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The six dimensions of collective leadership that advance sustainability objectives: rethinking what it means to be an academic leader

Jill Caviglia-Harris, Economics and Finance Department, Environmental Studies Department, Salisbury University
Karen E. Hodges, Department of Biology, University of British Columbia Okanagan
Brian Helmuth, Department of Marine and Environmental Sciences and School of Public Policy and Urban Affairs, Northeastern University
Elena M. Bennett, Department of Natural Resource Sciences and Bieler School of Environment, McGill University
Kathleen Galvin, Department of Anthropology and Geography, Colorado State University
Margaret Krebs, Earth Leadership Program; Stanford Woods Institute for the Environment, Stanford University
Karen Lips, Department of Biology, University of Maryland, College Park
Meg Lowman, TREE Foundation; National Geographic Explorer
Lisa A. Schulte, Department of Natural Resource Ecology and Management and Bioeconomy Institute, Iowa State University
Edward A. G. Schuur, Center for Ecosystem Science and Society and Department of Biological Sciences, Northern Arizona University

DOI: http://dx.doi.org/10.5751/ES-12396-260309

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Abstract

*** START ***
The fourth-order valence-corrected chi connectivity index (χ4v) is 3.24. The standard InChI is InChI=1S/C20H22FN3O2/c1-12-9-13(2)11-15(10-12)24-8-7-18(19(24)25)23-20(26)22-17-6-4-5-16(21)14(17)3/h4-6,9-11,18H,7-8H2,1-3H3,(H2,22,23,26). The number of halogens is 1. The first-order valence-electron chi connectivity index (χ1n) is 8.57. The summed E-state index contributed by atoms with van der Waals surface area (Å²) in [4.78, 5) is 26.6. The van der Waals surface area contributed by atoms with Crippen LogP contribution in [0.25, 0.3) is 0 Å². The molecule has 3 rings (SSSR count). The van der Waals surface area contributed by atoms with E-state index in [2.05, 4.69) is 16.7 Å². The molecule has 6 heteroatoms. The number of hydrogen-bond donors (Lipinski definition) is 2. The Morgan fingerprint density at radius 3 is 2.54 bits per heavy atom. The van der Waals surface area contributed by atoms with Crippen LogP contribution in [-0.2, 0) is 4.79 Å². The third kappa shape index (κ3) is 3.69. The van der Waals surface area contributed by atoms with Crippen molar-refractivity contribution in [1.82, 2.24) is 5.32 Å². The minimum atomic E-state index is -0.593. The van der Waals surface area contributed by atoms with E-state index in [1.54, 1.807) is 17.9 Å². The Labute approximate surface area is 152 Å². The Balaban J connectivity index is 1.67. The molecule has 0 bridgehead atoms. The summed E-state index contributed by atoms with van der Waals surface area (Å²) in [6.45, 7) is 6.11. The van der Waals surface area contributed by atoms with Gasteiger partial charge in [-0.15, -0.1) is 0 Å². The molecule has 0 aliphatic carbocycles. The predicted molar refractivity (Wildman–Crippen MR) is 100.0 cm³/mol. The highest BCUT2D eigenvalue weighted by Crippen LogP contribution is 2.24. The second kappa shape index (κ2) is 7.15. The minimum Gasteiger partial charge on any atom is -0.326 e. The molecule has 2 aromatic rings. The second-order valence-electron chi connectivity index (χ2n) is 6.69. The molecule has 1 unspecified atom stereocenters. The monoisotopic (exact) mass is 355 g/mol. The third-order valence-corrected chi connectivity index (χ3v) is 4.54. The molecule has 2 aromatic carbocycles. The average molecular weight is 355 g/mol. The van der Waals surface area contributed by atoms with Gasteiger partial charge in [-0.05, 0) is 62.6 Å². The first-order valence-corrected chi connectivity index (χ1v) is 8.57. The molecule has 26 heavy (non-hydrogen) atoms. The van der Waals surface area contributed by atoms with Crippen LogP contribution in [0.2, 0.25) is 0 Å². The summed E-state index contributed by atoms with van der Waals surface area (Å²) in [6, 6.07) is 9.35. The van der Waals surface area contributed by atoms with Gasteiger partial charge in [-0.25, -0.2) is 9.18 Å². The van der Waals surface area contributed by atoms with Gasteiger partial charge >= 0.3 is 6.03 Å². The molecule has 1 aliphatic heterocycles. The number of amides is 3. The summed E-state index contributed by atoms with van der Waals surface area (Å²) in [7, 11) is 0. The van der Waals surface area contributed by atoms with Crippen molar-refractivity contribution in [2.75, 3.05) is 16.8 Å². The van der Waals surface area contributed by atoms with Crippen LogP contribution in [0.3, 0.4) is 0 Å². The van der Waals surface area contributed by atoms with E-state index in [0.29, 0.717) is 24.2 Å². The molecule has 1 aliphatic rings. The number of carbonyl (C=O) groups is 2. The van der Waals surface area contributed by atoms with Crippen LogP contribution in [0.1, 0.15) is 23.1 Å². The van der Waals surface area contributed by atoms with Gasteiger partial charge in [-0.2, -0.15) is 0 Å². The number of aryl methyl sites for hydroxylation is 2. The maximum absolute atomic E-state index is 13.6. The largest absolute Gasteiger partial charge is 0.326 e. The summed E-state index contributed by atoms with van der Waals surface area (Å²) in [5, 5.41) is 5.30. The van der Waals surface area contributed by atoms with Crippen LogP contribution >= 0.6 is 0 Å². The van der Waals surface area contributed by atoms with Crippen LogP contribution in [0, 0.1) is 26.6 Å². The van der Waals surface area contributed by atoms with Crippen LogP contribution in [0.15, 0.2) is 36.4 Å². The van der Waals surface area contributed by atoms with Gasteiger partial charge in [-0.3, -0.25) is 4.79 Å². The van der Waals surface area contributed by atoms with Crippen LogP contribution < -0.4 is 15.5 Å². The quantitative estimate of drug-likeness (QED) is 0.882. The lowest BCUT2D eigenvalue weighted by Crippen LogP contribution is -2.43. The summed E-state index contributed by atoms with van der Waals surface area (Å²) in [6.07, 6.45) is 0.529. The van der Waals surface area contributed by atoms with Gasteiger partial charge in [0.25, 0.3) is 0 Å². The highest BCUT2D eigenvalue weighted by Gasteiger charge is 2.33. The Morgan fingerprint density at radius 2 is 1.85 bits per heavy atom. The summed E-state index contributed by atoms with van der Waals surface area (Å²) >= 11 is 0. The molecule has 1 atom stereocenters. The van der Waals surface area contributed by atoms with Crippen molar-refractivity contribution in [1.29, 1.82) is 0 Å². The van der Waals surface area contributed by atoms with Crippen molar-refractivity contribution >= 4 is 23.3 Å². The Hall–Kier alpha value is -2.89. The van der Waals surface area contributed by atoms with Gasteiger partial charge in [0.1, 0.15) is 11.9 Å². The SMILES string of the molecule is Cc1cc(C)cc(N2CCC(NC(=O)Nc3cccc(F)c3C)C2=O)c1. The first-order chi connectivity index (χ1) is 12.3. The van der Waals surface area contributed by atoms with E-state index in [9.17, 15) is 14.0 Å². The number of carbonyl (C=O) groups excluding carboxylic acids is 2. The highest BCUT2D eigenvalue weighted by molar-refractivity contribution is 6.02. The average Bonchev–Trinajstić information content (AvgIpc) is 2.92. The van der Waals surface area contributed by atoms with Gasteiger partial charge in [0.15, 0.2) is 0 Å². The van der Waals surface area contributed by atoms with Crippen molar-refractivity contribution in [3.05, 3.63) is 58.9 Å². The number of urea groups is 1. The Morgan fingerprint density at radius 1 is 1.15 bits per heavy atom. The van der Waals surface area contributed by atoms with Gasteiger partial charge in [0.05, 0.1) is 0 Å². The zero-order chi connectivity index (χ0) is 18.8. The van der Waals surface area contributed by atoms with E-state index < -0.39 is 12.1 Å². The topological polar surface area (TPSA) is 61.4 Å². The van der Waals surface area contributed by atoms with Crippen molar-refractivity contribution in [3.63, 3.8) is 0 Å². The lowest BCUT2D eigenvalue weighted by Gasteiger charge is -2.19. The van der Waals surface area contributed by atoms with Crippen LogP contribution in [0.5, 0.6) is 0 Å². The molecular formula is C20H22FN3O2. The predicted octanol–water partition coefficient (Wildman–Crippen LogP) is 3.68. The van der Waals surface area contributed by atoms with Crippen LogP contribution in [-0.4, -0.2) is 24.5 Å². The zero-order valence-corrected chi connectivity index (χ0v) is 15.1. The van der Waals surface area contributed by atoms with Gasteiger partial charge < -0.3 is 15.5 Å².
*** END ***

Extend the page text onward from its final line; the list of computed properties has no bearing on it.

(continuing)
Solutions to our most pressing environmental problems demand the development and application of leadership skills that are not typically fostered in traditional academic programs: skills that advance new transdisciplinary approaches to co-produce knowledge that can be mobilized for action. We outline a new collective leadership model with six dimensions, Inquire, Connect, Engage, Strategize, Empower, and Reflect, and show through a series of case studies how each of these leadership dimensions can be used to create positive and lasting change for people and their environments. We also describe how academic researchers can learn to apply these dimensions in their own work and introduce a series of companion online narratives and teaching resources designed to facilitate the use of this collective leadership model in classrooms.

Key words

collective leadership; knowledge to action; sustainability; transdisciplinary leadership

Copyright © 2021 by the author(s). Published here under license by The Resilience Alliance. This article is under a Creative Commons Attribution-NonCommercial 4.0 International License. You may share and adapt the work for noncommercial purposes provided the original author and source are credited, you indicate whether any changes were made, and you include a link to the license.

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Ecology and Society. ISSN: 1708-3087